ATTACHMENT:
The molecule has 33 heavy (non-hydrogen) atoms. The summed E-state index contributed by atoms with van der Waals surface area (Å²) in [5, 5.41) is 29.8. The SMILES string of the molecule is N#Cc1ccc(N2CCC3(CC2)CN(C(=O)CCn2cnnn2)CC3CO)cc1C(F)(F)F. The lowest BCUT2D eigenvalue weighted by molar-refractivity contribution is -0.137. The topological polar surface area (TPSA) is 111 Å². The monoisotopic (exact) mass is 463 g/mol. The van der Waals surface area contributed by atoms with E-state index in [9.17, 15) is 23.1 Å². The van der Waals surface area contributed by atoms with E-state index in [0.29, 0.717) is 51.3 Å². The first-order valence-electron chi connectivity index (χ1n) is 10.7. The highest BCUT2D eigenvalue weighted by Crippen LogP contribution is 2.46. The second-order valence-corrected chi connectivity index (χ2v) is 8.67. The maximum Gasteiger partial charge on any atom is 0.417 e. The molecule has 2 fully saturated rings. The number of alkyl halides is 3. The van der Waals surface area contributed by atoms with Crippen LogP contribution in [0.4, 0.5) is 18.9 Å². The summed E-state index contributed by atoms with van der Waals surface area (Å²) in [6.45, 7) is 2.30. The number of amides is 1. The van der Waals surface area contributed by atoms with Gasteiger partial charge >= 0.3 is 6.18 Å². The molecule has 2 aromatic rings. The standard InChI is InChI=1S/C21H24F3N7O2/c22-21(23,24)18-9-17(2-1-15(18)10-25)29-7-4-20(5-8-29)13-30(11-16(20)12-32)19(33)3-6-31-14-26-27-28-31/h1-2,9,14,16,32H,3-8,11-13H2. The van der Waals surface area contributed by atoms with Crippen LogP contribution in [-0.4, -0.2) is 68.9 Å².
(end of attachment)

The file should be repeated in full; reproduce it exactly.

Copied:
The molecule has 33 heavy (non-hydrogen) atoms. The summed E-state index contributed by atoms with van der Waals surface area (Å²) in [5, 5.41) is 29.8. The SMILES string of the molecule is N#Cc1ccc(N2CCC3(CC2)CN(C(=O)CCn2cnnn2)CC3CO)cc1C(F)(F)F. The lowest BCUT2D eigenvalue weighted by molar-refractivity contribution is -0.137. The topological polar surface area (TPSA) is 111 Å². The monoisotopic (exact) mass is 463 g/mol. The van der Waals surface area contributed by atoms with E-state index in [9.17, 15) is 23.1 Å². The van der Waals surface area contributed by atoms with E-state index in [0.29, 0.717) is 51.3 Å². The first-order valence-electron chi connectivity index (χ1n) is 10.7. The highest BCUT2D eigenvalue weighted by Crippen LogP contribution is 2.46. The second-order valence-corrected chi connectivity index (χ2v) is 8.67. The maximum Gasteiger partial charge on any atom is 0.417 e. The molecule has 2 fully saturated rings. The number of alkyl halides is 3. The van der Waals surface area contributed by atoms with Crippen LogP contribution in [0.4, 0.5) is 18.9 Å². The summed E-state index contributed by atoms with van der Waals surface area (Å²) in [6.45, 7) is 2.30. The number of amides is 1. The van der Waals surface area contributed by atoms with Gasteiger partial charge >= 0.3 is 6.18 Å². The molecule has 2 aromatic rings. The standard InChI is InChI=1S/C21H24F3N7O2/c22-21(23,24)18-9-17(2-1-15(18)10-25)29-7-4-20(5-8-29)13-30(11-16(20)12-32)19(33)3-6-31-14-26-27-28-31/h1-2,9,14,16,32H,3-8,11-13H2. The van der Waals surface area contributed by atoms with Crippen LogP contribution in [-0.4, -0.2) is 68.9 Å².